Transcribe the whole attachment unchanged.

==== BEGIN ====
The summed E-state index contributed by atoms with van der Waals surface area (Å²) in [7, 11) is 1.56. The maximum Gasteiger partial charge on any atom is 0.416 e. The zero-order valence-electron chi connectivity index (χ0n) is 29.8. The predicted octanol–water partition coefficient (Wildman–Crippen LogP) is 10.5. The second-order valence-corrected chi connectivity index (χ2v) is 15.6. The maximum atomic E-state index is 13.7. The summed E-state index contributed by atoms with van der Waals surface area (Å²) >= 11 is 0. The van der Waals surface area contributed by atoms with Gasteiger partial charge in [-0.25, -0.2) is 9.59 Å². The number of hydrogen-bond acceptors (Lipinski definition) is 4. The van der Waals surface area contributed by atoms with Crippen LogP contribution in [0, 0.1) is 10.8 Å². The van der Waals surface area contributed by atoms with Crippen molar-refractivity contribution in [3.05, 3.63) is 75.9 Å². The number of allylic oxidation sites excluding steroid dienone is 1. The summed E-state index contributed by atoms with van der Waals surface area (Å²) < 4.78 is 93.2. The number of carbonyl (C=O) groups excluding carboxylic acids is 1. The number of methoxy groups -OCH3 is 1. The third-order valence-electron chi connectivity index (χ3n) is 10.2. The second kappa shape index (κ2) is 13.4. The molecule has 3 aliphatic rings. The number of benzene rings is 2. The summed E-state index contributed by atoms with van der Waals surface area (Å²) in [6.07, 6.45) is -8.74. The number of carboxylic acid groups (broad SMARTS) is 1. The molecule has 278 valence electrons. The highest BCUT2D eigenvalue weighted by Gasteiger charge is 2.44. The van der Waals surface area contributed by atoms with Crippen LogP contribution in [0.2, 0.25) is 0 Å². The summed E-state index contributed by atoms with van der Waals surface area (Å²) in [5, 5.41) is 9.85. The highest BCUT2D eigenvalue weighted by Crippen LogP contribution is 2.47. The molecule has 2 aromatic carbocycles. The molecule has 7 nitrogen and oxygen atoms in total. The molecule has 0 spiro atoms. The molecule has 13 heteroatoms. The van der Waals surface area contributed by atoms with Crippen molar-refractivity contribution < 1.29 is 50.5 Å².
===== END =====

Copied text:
The summed E-state index contributed by atoms with van der Waals surface area (Å²) in [7, 11) is 1.56. The maximum Gasteiger partial charge on any atom is 0.416 e. The zero-order valence-electron chi connectivity index (χ0n) is 29.8. The predicted octanol–water partition coefficient (Wildman–Crippen LogP) is 10.5. The second-order valence-corrected chi connectivity index (χ2v) is 15.6. The maximum atomic E-state index is 13.7. The summed E-state index contributed by atoms with van der Waals surface area (Å²) >= 11 is 0. The van der Waals surface area contributed by atoms with Gasteiger partial charge in [-0.25, -0.2) is 9.59 Å². The number of hydrogen-bond acceptors (Lipinski definition) is 4. The van der Waals surface area contributed by atoms with Crippen LogP contribution in [0, 0.1) is 10.8 Å². The van der Waals surface area contributed by atoms with Crippen molar-refractivity contribution in [3.05, 3.63) is 75.9 Å². The number of allylic oxidation sites excluding steroid dienone is 1. The summed E-state index contributed by atoms with van der Waals surface area (Å²) < 4.78 is 93.2. The number of carbonyl (C=O) groups excluding carboxylic acids is 1. The number of methoxy groups -OCH3 is 1. The third-order valence-electron chi connectivity index (χ3n) is 10.2. The second kappa shape index (κ2) is 13.4. The molecule has 3 aliphatic rings. The number of benzene rings is 2. The summed E-state index contributed by atoms with van der Waals surface area (Å²) in [6.07, 6.45) is -8.74. The number of carboxylic acid groups (broad SMARTS) is 1. The molecule has 278 valence electrons. The highest BCUT2D eigenvalue weighted by Gasteiger charge is 2.44. The van der Waals surface area contributed by atoms with Crippen LogP contribution in [0.2, 0.25) is 0 Å². The summed E-state index contributed by atoms with van der Waals surface area (Å²) in [5, 5.41) is 9.85. The highest BCUT2D eigenvalue weighted by Crippen LogP contribution is 2.47. The molecule has 2 aromatic carbocycles. The molecule has 7 nitrogen and oxygen atoms in total. The molecule has 0 spiro atoms. The molecule has 13 heteroatoms. The van der Waals surface area contributed by atoms with Crippen molar-refractivity contribution < 1.29 is 50.5 Å².